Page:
By N.T. Wright Reviewed by Andrew Davis
HarperSanFrancisco, 2006, 256 pp., $22.95
It is the unique privilege and responsibility of every generation of Christians to explain Christian faith—the eternal gospel of Jesus Christ—clearly and simply to the unbelievers with whom they share their time on the earth. It is also entrusted to every generation of Christians to protect that eternal message from corruption. The first of these two responsibilities is extramural, and causes us to probe the minds and hearts of our unbelieving neighbors to see what unique obstacles Satan has erected that make the gospel unintelligible to them. The second of these is intramural, and causes us to study the words we use to articulate the unchanging gospel and to align those words with the perfectly straight canon of Scripture to be sure they are faithful and true. Christianity must be simply explained, but it must be done in a way that is faithful to the Scripture. Otherwise, it will be simply damaging.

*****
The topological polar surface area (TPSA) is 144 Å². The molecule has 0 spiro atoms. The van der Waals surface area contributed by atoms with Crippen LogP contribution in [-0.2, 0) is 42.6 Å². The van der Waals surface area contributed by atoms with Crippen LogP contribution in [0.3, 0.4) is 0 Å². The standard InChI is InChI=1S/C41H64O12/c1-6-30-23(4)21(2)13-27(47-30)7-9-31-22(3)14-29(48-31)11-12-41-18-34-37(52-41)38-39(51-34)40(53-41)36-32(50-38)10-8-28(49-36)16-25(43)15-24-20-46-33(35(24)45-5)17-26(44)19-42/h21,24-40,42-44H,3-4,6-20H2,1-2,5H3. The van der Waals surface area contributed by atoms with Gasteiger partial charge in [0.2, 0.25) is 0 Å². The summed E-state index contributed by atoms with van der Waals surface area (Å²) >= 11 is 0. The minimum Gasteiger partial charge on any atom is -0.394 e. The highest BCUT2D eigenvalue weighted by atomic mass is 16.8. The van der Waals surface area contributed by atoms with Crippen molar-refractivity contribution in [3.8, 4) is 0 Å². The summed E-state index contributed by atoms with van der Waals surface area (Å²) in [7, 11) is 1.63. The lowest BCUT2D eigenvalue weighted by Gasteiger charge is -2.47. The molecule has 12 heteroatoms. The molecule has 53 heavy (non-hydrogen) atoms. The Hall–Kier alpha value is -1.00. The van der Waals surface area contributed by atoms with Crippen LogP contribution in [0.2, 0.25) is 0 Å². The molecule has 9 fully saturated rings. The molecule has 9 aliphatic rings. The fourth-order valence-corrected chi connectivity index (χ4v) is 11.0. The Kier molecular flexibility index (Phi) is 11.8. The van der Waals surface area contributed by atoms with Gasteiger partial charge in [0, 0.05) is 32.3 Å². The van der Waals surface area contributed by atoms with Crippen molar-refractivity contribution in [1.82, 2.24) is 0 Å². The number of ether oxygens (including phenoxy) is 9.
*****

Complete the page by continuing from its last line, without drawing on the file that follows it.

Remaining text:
Many experts are promoting N.T. Wright’s Simply Christian as a primary resource for explaining Christianity to skeptics and unbelievers. The dustcover promised “This will become a classic.” Christianity Today heralded it as a worthy successor to C.S. Lewis’s Mere Christianity as a ready-made tool to slip into the hands of unbelieving coworkers. While such tools are extremely helpful in our evangelistic mission, it is essential that they be faithful to the biblical articulation of the gospel. If the tools we use contain errors, faulty articulations, misleading images and analogies, and harmful oversimplifications, then they do more harm than good. This is especially true if such a book becomes a “classic,” trusted and embraced by a majority of the gospel-loving church.